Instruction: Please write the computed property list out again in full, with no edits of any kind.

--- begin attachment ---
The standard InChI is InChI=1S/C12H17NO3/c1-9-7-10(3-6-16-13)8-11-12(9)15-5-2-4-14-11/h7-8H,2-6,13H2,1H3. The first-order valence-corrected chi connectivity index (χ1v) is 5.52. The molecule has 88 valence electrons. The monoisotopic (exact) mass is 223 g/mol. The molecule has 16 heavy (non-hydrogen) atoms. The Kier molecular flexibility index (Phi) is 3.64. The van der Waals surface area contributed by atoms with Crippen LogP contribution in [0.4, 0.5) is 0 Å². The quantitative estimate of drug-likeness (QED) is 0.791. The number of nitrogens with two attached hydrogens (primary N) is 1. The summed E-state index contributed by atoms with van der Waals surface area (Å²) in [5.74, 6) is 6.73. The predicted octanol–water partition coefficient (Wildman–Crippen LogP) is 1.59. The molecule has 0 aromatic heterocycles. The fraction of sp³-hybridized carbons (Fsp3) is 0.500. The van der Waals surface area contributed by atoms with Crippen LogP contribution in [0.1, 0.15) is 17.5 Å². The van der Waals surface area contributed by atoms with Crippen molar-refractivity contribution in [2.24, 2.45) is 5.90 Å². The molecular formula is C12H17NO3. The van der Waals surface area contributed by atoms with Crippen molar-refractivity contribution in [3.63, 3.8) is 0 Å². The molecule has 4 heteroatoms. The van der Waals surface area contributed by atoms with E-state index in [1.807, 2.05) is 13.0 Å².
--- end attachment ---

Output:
The standard InChI is InChI=1S/C12H17NO3/c1-9-7-10(3-6-16-13)8-11-12(9)15-5-2-4-14-11/h7-8H,2-6,13H2,1H3. The first-order valence-corrected chi connectivity index (χ1v) is 5.52. The molecule has 88 valence electrons. The monoisotopic (exact) mass is 223 g/mol. The molecule has 16 heavy (non-hydrogen) atoms. The Kier molecular flexibility index (Phi) is 3.64. The van der Waals surface area contributed by atoms with Crippen LogP contribution in [0.4, 0.5) is 0 Å². The quantitative estimate of drug-likeness (QED) is 0.791. The number of nitrogens with two attached hydrogens (primary N) is 1. The summed E-state index contributed by atoms with van der Waals surface area (Å²) in [5.74, 6) is 6.73. The predicted octanol–water partition coefficient (Wildman–Crippen LogP) is 1.59. The molecule has 0 aromatic heterocycles. The fraction of sp³-hybridized carbons (Fsp3) is 0.500. The van der Waals surface area contributed by atoms with Crippen LogP contribution in [0.1, 0.15) is 17.5 Å². The van der Waals surface area contributed by atoms with Crippen molar-refractivity contribution in [2.24, 2.45) is 5.90 Å². The molecular formula is C12H17NO3. The van der Waals surface area contributed by atoms with Crippen molar-refractivity contribution in [3.63, 3.8) is 0 Å². The molecule has 4 heteroatoms. The van der Waals surface area contributed by atoms with E-state index in [1.807, 2.05) is 13.0 Å².